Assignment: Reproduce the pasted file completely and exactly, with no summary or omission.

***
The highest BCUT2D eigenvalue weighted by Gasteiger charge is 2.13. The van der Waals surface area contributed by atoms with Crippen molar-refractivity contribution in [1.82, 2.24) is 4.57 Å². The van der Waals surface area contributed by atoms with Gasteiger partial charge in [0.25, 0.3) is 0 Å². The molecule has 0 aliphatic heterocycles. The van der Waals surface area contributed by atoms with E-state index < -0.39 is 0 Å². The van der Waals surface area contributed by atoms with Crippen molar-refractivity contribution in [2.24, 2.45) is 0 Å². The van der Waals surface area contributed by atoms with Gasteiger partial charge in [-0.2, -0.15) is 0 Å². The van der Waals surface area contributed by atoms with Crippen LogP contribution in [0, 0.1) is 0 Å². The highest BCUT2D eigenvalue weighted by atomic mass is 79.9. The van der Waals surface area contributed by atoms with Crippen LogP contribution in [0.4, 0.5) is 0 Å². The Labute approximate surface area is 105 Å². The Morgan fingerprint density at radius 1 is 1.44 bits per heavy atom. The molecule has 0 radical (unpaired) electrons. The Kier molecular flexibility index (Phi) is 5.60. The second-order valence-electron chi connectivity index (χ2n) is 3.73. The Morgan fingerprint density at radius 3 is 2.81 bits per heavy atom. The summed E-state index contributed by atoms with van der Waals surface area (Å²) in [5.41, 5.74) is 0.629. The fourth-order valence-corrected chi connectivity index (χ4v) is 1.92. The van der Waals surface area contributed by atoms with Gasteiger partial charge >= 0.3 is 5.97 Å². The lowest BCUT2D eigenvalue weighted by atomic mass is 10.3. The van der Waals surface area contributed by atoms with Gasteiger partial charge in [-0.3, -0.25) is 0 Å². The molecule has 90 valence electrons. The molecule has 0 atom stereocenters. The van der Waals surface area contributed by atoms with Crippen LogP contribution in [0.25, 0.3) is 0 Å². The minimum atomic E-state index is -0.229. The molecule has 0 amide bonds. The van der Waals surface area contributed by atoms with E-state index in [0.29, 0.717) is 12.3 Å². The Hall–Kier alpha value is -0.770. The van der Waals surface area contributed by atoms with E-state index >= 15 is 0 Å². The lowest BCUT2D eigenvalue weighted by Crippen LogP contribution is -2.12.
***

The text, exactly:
The highest BCUT2D eigenvalue weighted by Gasteiger charge is 2.13. The van der Waals surface area contributed by atoms with Crippen molar-refractivity contribution in [1.82, 2.24) is 4.57 Å². The van der Waals surface area contributed by atoms with Gasteiger partial charge in [0.25, 0.3) is 0 Å². The molecule has 0 aliphatic heterocycles. The van der Waals surface area contributed by atoms with E-state index < -0.39 is 0 Å². The van der Waals surface area contributed by atoms with Crippen molar-refractivity contribution in [2.24, 2.45) is 0 Å². The van der Waals surface area contributed by atoms with Gasteiger partial charge in [-0.2, -0.15) is 0 Å². The van der Waals surface area contributed by atoms with Crippen LogP contribution in [0, 0.1) is 0 Å². The highest BCUT2D eigenvalue weighted by atomic mass is 79.9. The van der Waals surface area contributed by atoms with Crippen LogP contribution in [0.4, 0.5) is 0 Å². The Labute approximate surface area is 105 Å². The Morgan fingerprint density at radius 1 is 1.44 bits per heavy atom. The molecule has 0 radical (unpaired) electrons. The Kier molecular flexibility index (Phi) is 5.60. The second-order valence-electron chi connectivity index (χ2n) is 3.73. The Morgan fingerprint density at radius 3 is 2.81 bits per heavy atom. The summed E-state index contributed by atoms with van der Waals surface area (Å²) in [5.41, 5.74) is 0.629. The fourth-order valence-corrected chi connectivity index (χ4v) is 1.92. The van der Waals surface area contributed by atoms with Gasteiger partial charge >= 0.3 is 5.97 Å². The lowest BCUT2D eigenvalue weighted by atomic mass is 10.3. The van der Waals surface area contributed by atoms with Gasteiger partial charge in [-0.3, -0.25) is 0 Å². The molecule has 90 valence electrons. The molecule has 0 atom stereocenters. The van der Waals surface area contributed by atoms with Crippen LogP contribution in [0.25, 0.3) is 0 Å². The minimum atomic E-state index is -0.229. The molecule has 0 amide bonds. The van der Waals surface area contributed by atoms with E-state index in [0.29, 0.717) is 12.3 Å². The Hall–Kier alpha value is -0.770. The van der Waals surface area contributed by atoms with E-state index >= 15 is 0 Å². The lowest BCUT2D eigenvalue weighted by Crippen LogP contribution is -2.12.